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America comes together against hate crimes on Indian Americans

America comes together against hate crimes on Indian Americans

Coalition of Indian American Organizations of the USA has held a protest outside the White House and submitted a memorandum to the President Donald Trump and urged him to speak up against hate crimes, punish culprits under federal hate crimes law.

The Indian Diaspora is protesting and fighting back against the hate crimes in America. Several states, are trying to help and safeguard minority communities by passing laws to curb bigotry and racially-tinged attacks. Indian Americans had spoken against any form of discrimination and appealed to lodge a complaint with the appropriate authorities. It would help to create further awareness and prevent hateful incidents from happening in future.

“Hindus have been recently affected and victimized as a result of Islamophobia. It does affect our community as well,” Vindhya Adapa, a 27-year-old corporate lawyer based in Virginia said at the White House protest.

Sheshadri, a young Indian American doctor said. “We are here today to raise awareness against hate crimes particularly against people of Indian origin. This is not necessarily a protest against the Trump Administration. We are here to seek bipartisan support against the hate crimes that has been happening recently against Indian Americans.”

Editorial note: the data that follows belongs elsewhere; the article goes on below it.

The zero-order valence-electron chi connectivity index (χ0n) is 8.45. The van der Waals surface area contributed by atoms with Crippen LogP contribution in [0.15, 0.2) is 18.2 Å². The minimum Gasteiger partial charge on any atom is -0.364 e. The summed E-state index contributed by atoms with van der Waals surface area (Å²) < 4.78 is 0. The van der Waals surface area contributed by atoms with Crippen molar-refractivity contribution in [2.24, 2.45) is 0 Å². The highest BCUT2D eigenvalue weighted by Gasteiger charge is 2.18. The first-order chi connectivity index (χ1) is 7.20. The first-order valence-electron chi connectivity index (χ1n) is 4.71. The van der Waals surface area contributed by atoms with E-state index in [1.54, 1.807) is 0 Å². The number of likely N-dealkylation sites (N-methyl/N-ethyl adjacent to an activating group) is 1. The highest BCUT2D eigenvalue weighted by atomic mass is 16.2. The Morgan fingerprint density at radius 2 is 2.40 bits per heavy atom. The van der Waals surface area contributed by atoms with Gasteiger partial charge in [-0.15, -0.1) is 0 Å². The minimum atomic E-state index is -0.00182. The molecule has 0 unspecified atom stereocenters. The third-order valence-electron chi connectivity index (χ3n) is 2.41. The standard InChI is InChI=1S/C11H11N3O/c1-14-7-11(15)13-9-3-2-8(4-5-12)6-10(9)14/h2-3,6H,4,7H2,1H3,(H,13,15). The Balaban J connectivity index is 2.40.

Indian American lawmakers on Capitol Hill have spoken in one voice against the rising hate crimes and denounced it. Sen. Kamala Harris and the four House of Representative members, Ami Bera, Ro Khanna, Pramila Jayapal and Raja Krishnamoorthi has held a joint meet to condole and condemn the shooting death of Srinivas Kuchibhotla in Kansas.

Tulsi Gabbard, the Hindu Congresswoman from Hawaii, has urged the Justice Department to investigate all violent acts motivated by bigotry and pleaded to promote a pluralistic society in America.

Gov. Sam Brownback of Kansas is applauded for being the first one out of the blocks to express his anguish at hate crimes against Indians. He had sent a personal letter to the Indian Prime Minister Narendra Modi following the murder of Kuchibhotla and condoled his death and assured that Indians are welcome to his state.

In Illinois, Republican Gov. Bruce Rauner supports several measures, such as a bill that boosts penalties for vandalism against religious institutions.

New York Gov. Andrew Cuomo has created a state police unit to investigate hate-crime reports.

Sen. Richard Blumenthal (D. Conn.) has recently introduced a federal bill that aims to improve hate-crime reporting and allow victims to pursue civil actions against offenders.

The Oregon legislature considers a bill that adds ethnicity and gender as protected classes under the state’s hate-crime law.

Florida, legislators are weighing whether to include gender and gender identity as protected statuses.

Kentucky became the second state after Louisiana to enact a law making it a hate crime to attack police.

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